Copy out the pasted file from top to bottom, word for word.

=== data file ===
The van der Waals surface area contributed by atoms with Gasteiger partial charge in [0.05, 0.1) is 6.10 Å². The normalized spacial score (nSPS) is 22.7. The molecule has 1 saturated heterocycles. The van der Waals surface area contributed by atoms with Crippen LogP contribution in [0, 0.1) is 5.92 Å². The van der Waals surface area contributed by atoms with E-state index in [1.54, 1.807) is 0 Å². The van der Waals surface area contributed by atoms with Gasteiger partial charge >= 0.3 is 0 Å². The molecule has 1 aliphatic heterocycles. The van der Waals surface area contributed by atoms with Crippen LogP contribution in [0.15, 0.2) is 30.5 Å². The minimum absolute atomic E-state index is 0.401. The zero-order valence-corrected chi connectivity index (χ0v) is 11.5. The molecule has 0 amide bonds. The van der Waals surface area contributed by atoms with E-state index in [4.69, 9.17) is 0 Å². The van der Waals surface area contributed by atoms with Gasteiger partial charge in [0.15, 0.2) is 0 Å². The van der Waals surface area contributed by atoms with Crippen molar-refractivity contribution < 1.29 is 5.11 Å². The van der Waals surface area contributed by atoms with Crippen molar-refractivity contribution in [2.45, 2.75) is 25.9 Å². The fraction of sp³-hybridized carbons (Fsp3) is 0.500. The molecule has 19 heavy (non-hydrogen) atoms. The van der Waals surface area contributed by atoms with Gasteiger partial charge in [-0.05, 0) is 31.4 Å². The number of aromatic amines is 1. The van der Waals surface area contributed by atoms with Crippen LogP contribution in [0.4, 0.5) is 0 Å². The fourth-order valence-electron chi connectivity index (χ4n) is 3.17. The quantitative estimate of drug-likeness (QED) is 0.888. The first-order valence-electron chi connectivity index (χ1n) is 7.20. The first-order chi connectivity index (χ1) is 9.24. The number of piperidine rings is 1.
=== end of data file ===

The van der Waals surface area contributed by atoms with Gasteiger partial charge in [0.05, 0.1) is 6.10 Å². The normalized spacial score (nSPS) is 22.7. The molecule has 1 saturated heterocycles. The van der Waals surface area contributed by atoms with Crippen LogP contribution in [0, 0.1) is 5.92 Å². The van der Waals surface area contributed by atoms with E-state index in [1.54, 1.807) is 0 Å². The van der Waals surface area contributed by atoms with Gasteiger partial charge >= 0.3 is 0 Å². The molecule has 1 aliphatic heterocycles. The van der Waals surface area contributed by atoms with Crippen LogP contribution in [0.15, 0.2) is 30.5 Å². The minimum absolute atomic E-state index is 0.401. The zero-order valence-corrected chi connectivity index (χ0v) is 11.5. The molecule has 0 amide bonds. The van der Waals surface area contributed by atoms with E-state index in [4.69, 9.17) is 0 Å². The van der Waals surface area contributed by atoms with Gasteiger partial charge in [0.15, 0.2) is 0 Å². The van der Waals surface area contributed by atoms with Crippen molar-refractivity contribution < 1.29 is 5.11 Å². The van der Waals surface area contributed by atoms with Crippen molar-refractivity contribution in [2.45, 2.75) is 25.9 Å². The fraction of sp³-hybridized carbons (Fsp3) is 0.500. The molecule has 19 heavy (non-hydrogen) atoms. The van der Waals surface area contributed by atoms with Gasteiger partial charge in [-0.05, 0) is 31.4 Å². The number of aromatic amines is 1. The van der Waals surface area contributed by atoms with Crippen LogP contribution in [0.4, 0.5) is 0 Å². The fourth-order valence-electron chi connectivity index (χ4n) is 3.17. The quantitative estimate of drug-likeness (QED) is 0.888. The first-order valence-electron chi connectivity index (χ1n) is 7.20. The first-order chi connectivity index (χ1) is 9.24. The number of piperidine rings is 1.